Guardian Ad Litem Overcomes Father’s Voluntary Acknowledgment of Paternity

The Illinois Supreme Court has affirmed an order of the circuit court judge who granted a petition filed by the guardian ad litem (GAL) for the minor, A.A., to vacate a voluntary acknowledgment of paternity (VAP) signed by the respondents Matthew A. and Caitlin S. with regard to the minor. The appellate court affirmed and held that after DNA testing established that Matthew was not the biological father of A.A., the trial court was not required to make a “best interest of the child” determination prior to granting the petition.

Following A.A.’s birth on April 26, 2013, Matthew and Caitlin signed a VAP pursuant to section 6(a) of the Illinois Parentage Act of 1984, 750 ILCS 45/6(a). Caitlin, A.A.’s mother had been married to Jakob S., who signed a denial of paternity as to A.A.

On June 10, 2013, the state filed a petition for adjudication of wardship in juvenile court following an investigation of the Department of Children and Family Services (DCFS) into the conditions of the home where A.A. was living with Caitlin, Matthew and Caitlin’s three other children. The state claimed that there was neglect and an injurious environment based upon inadequate supervision, lack of cleanliness in the home and hygiene issues concerning the four children.

On June 13, 2013, the trial judge entered an agreed order, which awarded temporary custody of the four minors to the guardianship administrator of DCFS. At the same hearing, the court ordered DNA testing to determine if Matthew or Jakob was the biological father of P.S., who was one of Caitlin’s other three children.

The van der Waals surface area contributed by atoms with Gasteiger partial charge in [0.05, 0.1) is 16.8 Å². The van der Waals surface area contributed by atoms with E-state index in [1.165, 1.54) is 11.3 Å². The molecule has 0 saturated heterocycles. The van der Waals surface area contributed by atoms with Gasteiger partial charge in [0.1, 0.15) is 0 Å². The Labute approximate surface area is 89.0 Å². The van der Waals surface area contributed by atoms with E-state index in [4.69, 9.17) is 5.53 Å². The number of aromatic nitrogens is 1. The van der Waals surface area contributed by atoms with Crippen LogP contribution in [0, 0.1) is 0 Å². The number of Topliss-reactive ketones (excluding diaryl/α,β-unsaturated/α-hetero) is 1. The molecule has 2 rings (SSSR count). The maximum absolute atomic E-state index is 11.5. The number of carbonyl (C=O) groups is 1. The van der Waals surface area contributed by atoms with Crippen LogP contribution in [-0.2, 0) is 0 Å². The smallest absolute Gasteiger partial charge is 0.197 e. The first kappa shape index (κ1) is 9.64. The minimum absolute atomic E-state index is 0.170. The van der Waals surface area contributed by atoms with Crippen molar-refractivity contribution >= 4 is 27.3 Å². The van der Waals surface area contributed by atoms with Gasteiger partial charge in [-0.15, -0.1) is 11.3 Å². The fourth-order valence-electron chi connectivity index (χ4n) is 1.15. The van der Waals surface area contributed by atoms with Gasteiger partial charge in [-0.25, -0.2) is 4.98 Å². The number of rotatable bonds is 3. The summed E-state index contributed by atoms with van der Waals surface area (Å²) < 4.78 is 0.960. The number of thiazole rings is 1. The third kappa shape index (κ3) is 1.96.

On Aug. 1, 2013, a status hearing was held without a court reporter present. The docket record entry sheet indicates that the trial judge ordered DNA testing on that day to determine whether Matthew was the biological father of A.A. The record is silent on his motion and DNA testing was ordered. At the time of the hearing, A.A. and P.S. were living in a foster home while the other two children of Caitlin were living together in another foster home.

On Sept. 23, 2013, a DCFS representative testified at a review hearing that Caitlin had identified Cort, who had died the previous month, as the possible biological father of A.A. The representative testified that DNA testing of A.A. and Matthew would be done that same day.

On Nov. 15, 2013, an adjudicatory hearing was held. Caitlin and Matthew were represented by the same attorney; the GAL appeared for the four minors. Matthew testified that he had learned that he is the father of P.S. but not the father of A.A.

Following that hearing, it was ordered that DNA testing be set to determine if Cort was A.A.’s biological father. Because Cort had died, the DNA testing would be done through Cort’s parents. It was found that the DNA test showed that Matthew was not the biological father of A.A. The trial judge appointed a separate lawyer to represent Matthew.

The parents of Cort filed a petition to intervene asserting that the DNA testing revealed that they are A.A.’s biological grandparents and that if the court terminated the rights of A.A.’s parents, they wanted to adopt A.A.